Woods' harsh vocal delivery in Got Me could be seen as an ode to Michael Jackson. He feels strongly attached to his girl and wants to tell the whole world. As a lone soul, he also seems slightly worried at his level of emotional dependence, but he is mainly rejoicing at their relationship.
He tells her "tag me in that pic, cos baby you got me"; he is proud to have her and wants to display their relationship online, as is commonly done by young couples these days. Then, he sings "these girls all want me, I ignore these soft tings" - his use of popular patois is attractive to the listener. He says his girl needs him "like a coffee", suggesting he is as addictive as caffeine.
The pre-hook "when you come over, text me when you're sober" is genuine and shows that he really cares for his girl. Instead of just wanting her body, he wants to get to know her on sober terms after they've hooked up.
Woods is really dropping his guard in Got Me, as he is often aloof and likes to convey that he doesn't need a girl in virtually all of his other songs. He even sings "got me looking at my phone like is you there?", which some could say makes him look overly attached. This is refreshing, as the OVO squad love to sing about all the girls that chase after them and their fame.
It is sweet that Woods has found such a high caliber of love with his girl. He finishes Got Me with the pleading repetition of "please don't stop, girl don't stop it". He is aware that he's putting his heart on the chopping board, but as an innate pleasure-seeker, he's going to ride this relationship out and enjoy all the high points as they come.
Why is a resonating and downbeat track in Waking At Dawn. In this song, Roy Woods finds himself questioning his relationship with his girlfriend. He introduces the song with "we'll get high, 4:27 in the night", clearly playing with the concept of 4:20 being the classic time to smoke weed. He dances around sexual metaphors with the line "I throw my hook into your sea while it's flooding my bed".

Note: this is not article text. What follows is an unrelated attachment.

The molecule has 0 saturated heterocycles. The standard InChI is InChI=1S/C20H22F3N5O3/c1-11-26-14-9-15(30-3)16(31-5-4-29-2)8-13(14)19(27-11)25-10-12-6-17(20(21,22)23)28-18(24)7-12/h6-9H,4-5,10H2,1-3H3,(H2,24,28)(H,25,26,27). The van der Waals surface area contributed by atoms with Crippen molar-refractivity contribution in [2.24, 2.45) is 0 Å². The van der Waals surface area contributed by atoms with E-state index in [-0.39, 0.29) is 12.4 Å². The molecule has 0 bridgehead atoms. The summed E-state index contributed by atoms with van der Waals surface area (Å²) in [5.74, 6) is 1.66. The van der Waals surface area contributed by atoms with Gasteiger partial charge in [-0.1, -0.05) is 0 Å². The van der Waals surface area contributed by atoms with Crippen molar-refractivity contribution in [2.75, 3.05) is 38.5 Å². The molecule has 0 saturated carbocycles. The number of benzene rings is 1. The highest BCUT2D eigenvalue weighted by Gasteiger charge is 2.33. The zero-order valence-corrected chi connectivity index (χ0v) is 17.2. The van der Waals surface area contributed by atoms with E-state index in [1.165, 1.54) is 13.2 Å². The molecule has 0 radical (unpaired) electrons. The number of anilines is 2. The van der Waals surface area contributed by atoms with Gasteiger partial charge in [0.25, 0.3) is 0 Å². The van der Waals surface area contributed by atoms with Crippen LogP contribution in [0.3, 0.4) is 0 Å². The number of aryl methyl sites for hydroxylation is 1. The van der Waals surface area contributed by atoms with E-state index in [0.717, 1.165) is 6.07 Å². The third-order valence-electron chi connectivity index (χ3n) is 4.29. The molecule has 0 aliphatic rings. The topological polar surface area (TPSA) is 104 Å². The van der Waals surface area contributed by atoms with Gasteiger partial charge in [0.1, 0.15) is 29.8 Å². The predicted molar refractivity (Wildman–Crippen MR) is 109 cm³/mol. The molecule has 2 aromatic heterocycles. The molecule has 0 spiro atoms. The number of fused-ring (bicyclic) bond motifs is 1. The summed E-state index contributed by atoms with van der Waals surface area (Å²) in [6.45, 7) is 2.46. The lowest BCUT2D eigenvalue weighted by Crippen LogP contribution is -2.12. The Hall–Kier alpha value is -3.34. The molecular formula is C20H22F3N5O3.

The chorus tells us that Woods is on the brink of losing his girl, with the agonised lyrics "but this time I wanna know why, I can't sleep without you to my right". He is wondering why this breakup is much harder than previous once he has experienced, and why he cannot become cold to his ex. Instead of detaching, he still has feelings for her and misses her.
The outro shows that they have ended their relationship, and that Woods feels remorse at hurting her. He rushedly sings "I'm sorry for too much, I'm sorry for too much..". It's an uncomfortable end to the song and offers no closure to the listener, just as Woods and his girl have had no closure. Woods still misses her intensely and feels regretful that he wasn't able to properly show her that he's sorry.
Woods tells his girl that he is not ready to settle down, so would rather avoid her than come back into her life, since he will only drive her crazy. He sings "I don't want to be the menace...", aware that he is a disaster to the woman's' emotional state.
His life is far too wild and hedonistic for her; he says "so what, if I put weed in my car and I roll a purple cup". He enjoys weed and lean and is irritated that she disapproves of his lifestyle.
Woods reveals his darker side to us in the second verse, singing "feel I should pull out the revolver, it's fucked how I've been feeling suicidal". He goes on to make the statement "I'm still my only rival". By this, he is saying that he is unaffected by his haters and that he is his own worst enemy.
© 2016 Lucy